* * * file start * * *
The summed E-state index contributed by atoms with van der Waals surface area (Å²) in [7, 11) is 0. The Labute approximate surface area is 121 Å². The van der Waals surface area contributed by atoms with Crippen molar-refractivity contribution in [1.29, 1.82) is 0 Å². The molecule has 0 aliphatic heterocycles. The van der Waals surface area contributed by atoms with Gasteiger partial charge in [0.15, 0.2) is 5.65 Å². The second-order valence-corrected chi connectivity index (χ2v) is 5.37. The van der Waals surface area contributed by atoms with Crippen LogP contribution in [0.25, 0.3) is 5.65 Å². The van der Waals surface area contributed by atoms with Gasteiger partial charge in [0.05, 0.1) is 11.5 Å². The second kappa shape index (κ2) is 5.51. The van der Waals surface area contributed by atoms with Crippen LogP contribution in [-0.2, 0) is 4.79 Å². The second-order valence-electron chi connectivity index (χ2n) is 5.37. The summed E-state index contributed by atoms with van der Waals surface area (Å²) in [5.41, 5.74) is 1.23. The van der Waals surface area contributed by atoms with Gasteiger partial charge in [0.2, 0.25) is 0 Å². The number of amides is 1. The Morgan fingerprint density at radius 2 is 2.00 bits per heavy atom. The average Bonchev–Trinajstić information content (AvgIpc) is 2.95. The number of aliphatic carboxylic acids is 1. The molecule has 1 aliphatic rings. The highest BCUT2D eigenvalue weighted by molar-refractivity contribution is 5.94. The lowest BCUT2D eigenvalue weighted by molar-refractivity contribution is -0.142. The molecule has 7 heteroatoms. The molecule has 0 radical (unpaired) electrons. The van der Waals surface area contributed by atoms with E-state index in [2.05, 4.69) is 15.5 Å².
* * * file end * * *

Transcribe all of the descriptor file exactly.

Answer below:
The summed E-state index contributed by atoms with van der Waals surface area (Å²) in [7, 11) is 0. The Labute approximate surface area is 121 Å². The van der Waals surface area contributed by atoms with Crippen molar-refractivity contribution in [1.29, 1.82) is 0 Å². The molecule has 0 aliphatic heterocycles. The van der Waals surface area contributed by atoms with Gasteiger partial charge in [0.15, 0.2) is 5.65 Å². The second-order valence-corrected chi connectivity index (χ2v) is 5.37. The van der Waals surface area contributed by atoms with Crippen LogP contribution in [0.25, 0.3) is 5.65 Å². The van der Waals surface area contributed by atoms with Gasteiger partial charge in [0.05, 0.1) is 11.5 Å². The second kappa shape index (κ2) is 5.51. The van der Waals surface area contributed by atoms with Crippen LogP contribution in [-0.2, 0) is 4.79 Å². The second-order valence-electron chi connectivity index (χ2n) is 5.37. The summed E-state index contributed by atoms with van der Waals surface area (Å²) in [5.41, 5.74) is 1.23. The van der Waals surface area contributed by atoms with Gasteiger partial charge in [0.2, 0.25) is 0 Å². The number of amides is 1. The Morgan fingerprint density at radius 2 is 2.00 bits per heavy atom. The average Bonchev–Trinajstić information content (AvgIpc) is 2.95. The number of aliphatic carboxylic acids is 1. The molecule has 1 aliphatic rings. The highest BCUT2D eigenvalue weighted by molar-refractivity contribution is 5.94. The lowest BCUT2D eigenvalue weighted by molar-refractivity contribution is -0.142. The molecule has 7 heteroatoms. The molecule has 0 radical (unpaired) electrons. The van der Waals surface area contributed by atoms with E-state index in [2.05, 4.69) is 15.5 Å².